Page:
After 14 years in the United States House of Representatives and approaching 15 years in the Senate, double Hoya and Illinois Senator Richard Durbin (D-IL, SFS ’66, Law ’69) seems to really take the Georgetown motto of “men and women for others” to heart. The senator spoke for
about 300 students a packed Gaston Hall the evening of Tuesday, October 18, in a lecture hosted by the GU College Democrats, and struck a careful balance between humor and gravity to engage his audience.
He started by recounting his own time as a Hoya. He was studying in the library when news arrived that President Kennedy had been assassinated and “everything came to a stop.”
From there, he discussed the way Georgetown students witness “the march of history right before [their] eyes” because the school is “so close to the decision-making that literally changes the world.”
Durbin also offered words of encouragement to the portion of the audience that remains undecided about the future—apparently, the senator didn’t know what he wanted to do with his life as a second-semester senior at Georgetown.
He took an internship his then-senator of Illinois, Paul Douglass, where he became enthralled with American politics and coincidently acquired the nickname, “Dick,” that has followed him since. The first person to call him Dick was Paul Douglass, and he certainly did not want to correct the senator. “The name stuck,” Durbin said.
But Durbin’s road to office was anything but smooth. After three straight losses, he was finally elected to the House of Representatives in 1987.
As a senator, Dick Durbin has been an active force behind the DREAM Act, which seeks to make it easier for illegal immigrants who have been U.S. residents for most of their lives to attend college.
He recounted the story that first impassioned him to become involved with the issue. Chicago has a Merit Music program, which provides instruments to underprivileged schools. The program has been immensely successful—100% of participants go on to college. His office received a call one day that a young Korean woman and concert pianist could not afford college because, although she had lived in the U.S. since the age of two, she was technically not an American citizen.
“The door was closing right in front of her face,” Durbin recalled.
Durbin was struck by the way this story mirrored his own. His mother also came to America, having immigrated from Lithuania, at age two, and her family faced the hardships of immigrant life. Now her son is in the United States Senate.
“This is the story of America,” Durbin said.
Although the DREAM Act failed once again after being re-introduced to the Senate in May of this year, Senator Durbin energized the audience about the act’s future.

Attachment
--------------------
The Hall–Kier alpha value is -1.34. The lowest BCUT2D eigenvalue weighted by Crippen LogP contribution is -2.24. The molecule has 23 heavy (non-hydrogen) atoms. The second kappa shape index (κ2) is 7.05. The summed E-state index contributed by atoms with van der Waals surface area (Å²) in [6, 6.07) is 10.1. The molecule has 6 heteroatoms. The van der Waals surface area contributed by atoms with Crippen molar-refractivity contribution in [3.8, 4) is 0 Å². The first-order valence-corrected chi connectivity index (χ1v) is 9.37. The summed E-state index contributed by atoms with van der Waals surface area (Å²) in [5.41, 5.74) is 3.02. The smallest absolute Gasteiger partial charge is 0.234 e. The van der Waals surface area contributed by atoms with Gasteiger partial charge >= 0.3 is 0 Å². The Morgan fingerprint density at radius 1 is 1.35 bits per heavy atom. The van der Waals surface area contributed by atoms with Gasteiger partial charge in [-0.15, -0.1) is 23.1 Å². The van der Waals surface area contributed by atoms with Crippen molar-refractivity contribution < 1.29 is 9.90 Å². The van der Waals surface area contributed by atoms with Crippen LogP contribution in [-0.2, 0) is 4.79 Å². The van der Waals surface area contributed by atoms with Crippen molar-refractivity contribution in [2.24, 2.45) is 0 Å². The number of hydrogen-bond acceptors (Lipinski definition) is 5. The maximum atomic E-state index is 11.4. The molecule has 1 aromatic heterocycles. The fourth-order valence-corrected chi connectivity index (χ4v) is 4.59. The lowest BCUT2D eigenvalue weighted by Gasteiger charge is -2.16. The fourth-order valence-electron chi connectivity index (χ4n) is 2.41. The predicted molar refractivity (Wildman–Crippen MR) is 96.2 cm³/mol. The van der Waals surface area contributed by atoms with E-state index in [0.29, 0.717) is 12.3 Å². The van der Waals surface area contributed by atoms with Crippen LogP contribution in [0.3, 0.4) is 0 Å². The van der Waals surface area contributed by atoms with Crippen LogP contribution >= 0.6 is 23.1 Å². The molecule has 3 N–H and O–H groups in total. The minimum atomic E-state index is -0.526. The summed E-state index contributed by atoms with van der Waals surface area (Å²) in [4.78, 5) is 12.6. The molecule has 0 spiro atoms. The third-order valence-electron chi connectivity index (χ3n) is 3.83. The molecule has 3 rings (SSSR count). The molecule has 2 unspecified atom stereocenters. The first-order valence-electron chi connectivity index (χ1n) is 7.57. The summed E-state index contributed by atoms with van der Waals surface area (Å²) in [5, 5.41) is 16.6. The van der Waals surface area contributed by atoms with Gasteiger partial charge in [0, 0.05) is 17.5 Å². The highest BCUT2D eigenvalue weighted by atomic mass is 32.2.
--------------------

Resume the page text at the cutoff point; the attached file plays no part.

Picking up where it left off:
“We’re not finished,” he said. “We are still fighting.” This struck a chord with the audience, and was met with boisterous applause.
This fight includes a bill that the senator is currently cosponsoring, which aims to make certain concessions to the other side of the aisle.
After he finished his lecture, Durbin took questions from the audience. One student inquired about the deportation of illegal immigrants, particularly the youth whom the DREAM Act targets. Durbin responded that such deportation is unnecessary, as “the young people who would qualify for the DREAM Act pose no threat to us.”
“We have an important responsibility to keep this country safe,” he argued. “We should not waste our time deporting those youth who should be citizens.”
Students asked questions ranging from Obama’s jobs bill to benefits for same-sex military spouses, and Durbin kept coming back to two main ideas. The first was the problem raised by the current partisan political climate. According to the senator, Republicans have no alternative jobs plan, and are looking to protect the richest in America and to prevent the president from attaining any victories. He asserted that this is not the proper way to run a country.
“Fourteen million people out of work could care less what the bumper sticker is going to look like in 2012,” he said.
His other point focused on creating opportunity as one of the pillars of liberalism.
“A lot of these DREAM Act students could turn out to be just as talented and successful [given the chance],” Durbin said. Opportunity for all Americans is “part of this country.”
Above all, the senator stressed that America was built on the values of freedom, equality, free speech, and religious freedom. In terms of any of these pillars of democracy, Durbin emphasized that above all, people should be willing to fight for the rights of their political enemies as much as for their own—a concept that seems lost on many of today’s politicians.
Photo from NJ.com.